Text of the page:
Sensory-Specific Satiety affects everyone
University of Sussex, UK, January 5, 2018
We tend to think that we stop eating when our stomachs are full.
Science shows otherwise.
Here are five reasons we often overeat without realising it.
Visual aspects of a meal, such as portion size, have been shown to influence how much we eat. In an American study on satiety, participants were seated at a table and instructed to eat soup. Half of the bowls were slowly and imperceptibly refilled, via a tube beneath the table, as their contents were consumed.
The participants whose bowls were covertly refilled consumed 73% more soup than those who refilled the bowls themselves, but they didn’t believe they had consumed more, nor did they feel ‘more-full’ than those eating from normal bowls.
It is unlikely that someone is secretly refilling your bowl under the table, but it is important to be aware that you are likely to eat however much food is on your plate.
Usually, when eating, we get used to the taste of the food, which means we get less pleasure from it and so stop eating.
This effect is called ‘Sensory-Specific Satiety.’
It essentially means we get full for that specific taste.
However, when we eat a varied plate of food, switching between the foods continues to renew their palatability.
When researchers tested this effect, they found people ate four times as much when given multiple different foods. The sensory-specific satiety effect tends to be enhanced the more different the foods are to each other. This variety means you will enjoy the food for longer and keep the feeling of being full at bay.
Although nutritional advice suggests a varied diet for good health, you should be wary of situations that result in lots of different food items on your plate at the same time, such as buffet meals.
People often eat while doing other things, such as watching TV, working or catching up on social media. But eating while distracted interferes with mechanisms that normally stop an eating session, such as liking a food less after consuming a certain amount of it, meaning that it will take longer to feel full. Also, when distracted you are less aware of becoming full and so need to consume more food to reduce hunger.
You have probably already heard that eating while distracted tends to increase intake, but what you might not know is that this effect continues throughout the day.
Distraction can disrupt both your awareness of fullness when eating and your memory of the food eaten, which makes you more likely to eat more later in the day.
Alcohol increases the likelihood of overeating for several reasons, including reduced self-control and increased impulsivity. It can even make food tastier.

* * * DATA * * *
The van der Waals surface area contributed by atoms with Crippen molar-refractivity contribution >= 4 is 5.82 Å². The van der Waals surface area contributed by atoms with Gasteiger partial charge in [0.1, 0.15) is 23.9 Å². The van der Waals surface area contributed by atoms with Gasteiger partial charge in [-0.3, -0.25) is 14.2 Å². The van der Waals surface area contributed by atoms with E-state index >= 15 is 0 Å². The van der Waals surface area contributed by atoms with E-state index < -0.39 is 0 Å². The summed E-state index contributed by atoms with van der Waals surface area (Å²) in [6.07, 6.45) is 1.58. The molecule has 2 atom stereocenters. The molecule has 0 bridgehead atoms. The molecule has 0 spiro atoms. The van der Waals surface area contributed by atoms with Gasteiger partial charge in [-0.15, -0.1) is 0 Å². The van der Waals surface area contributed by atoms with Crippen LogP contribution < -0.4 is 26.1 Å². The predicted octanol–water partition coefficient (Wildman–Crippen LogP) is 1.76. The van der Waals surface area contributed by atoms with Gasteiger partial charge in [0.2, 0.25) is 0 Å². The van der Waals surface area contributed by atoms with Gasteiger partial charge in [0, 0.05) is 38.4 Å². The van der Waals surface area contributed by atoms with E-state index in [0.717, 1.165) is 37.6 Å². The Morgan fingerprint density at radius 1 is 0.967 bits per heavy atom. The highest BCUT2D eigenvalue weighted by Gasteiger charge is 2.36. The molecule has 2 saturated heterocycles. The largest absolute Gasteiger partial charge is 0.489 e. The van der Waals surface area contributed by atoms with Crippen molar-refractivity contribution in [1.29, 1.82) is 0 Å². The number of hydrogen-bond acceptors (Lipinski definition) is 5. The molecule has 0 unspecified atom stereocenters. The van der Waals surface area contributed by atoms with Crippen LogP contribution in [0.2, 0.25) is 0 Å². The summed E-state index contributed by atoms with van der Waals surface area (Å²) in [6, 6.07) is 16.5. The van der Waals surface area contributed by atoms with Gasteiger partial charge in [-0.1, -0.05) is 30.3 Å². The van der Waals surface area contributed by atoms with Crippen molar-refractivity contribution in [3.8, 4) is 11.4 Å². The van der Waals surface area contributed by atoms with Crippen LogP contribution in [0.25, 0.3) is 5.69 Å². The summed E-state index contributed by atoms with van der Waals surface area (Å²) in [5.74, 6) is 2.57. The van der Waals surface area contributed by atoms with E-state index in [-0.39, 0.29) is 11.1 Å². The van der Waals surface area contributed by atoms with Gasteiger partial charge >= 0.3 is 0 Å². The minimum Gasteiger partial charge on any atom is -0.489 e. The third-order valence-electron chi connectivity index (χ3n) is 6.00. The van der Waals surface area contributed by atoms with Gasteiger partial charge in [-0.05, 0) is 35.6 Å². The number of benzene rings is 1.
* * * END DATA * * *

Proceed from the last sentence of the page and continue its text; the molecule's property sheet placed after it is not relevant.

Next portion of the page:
Recent research suggests it may also disrupt your ability to monitor your body’s signals, so-called introspection.
Introspection can be measured by a heartbeat tracking task.
People, who are better at this task are more likely to be a healthy weight and have healthy eating habits. Just two alcoholic drinks significantly decreases a person’s ability to track their own heartbeat on this task.
Eating with others
Eating a meal with other people increases the amount you are likely to eat.
The foods you choose to eat are also likely to be influenced – you are more likely to choose similar food to those around you.
This effect is enhanced when we have close relationships with the people we are eating with as we feel a stronger need to identify with them.
This is primarily a social effect, where we use others’ eating behaviour as a guide for our own. However, recent research suggests this phenomenon may also affect your experience of eating. If people you identify with are enjoying a particular food, it suggests to you that the food will taste good.
Expecting a food to taste good increases how much it is liked which in turn increases the amount eaten.
So, what can we do to combat overeating if we are not aware of it.
Research shows that eating attentively (focusing on the food without any distractions) reduces current and subsequent intake by increasing awareness and memory for the food eaten. Other research has shown that a smartphone-based attentive eating app, which involved photographing, answering questions and being reminded about food consumed, can help with weight loss.
So, even when it is not possible to eat attentively at the time of eating, it might still be worth taking a photo of your food to avoid overeating throughout the day.
Jenny Morris is a PhD candidate on Psychology at the University of Sussex, Brighton, UK.
A Disclosure Statement accompanying the article said, “Jenny Morris does not work for, consult, own shares in or receive funding from any company or organisation that would benefit from this article, and has disclosed no relevant affiliations beyond their academic appointment.”
The above article, which appeared under ‘The Conversation’ (Australia) on January 5, 2018, has been reproduced here under ‘Creative Commons Licence.’
- Jenny Morris Picture from Facebook
- Bubble Wrap Waffle Photo from www.unsplash.com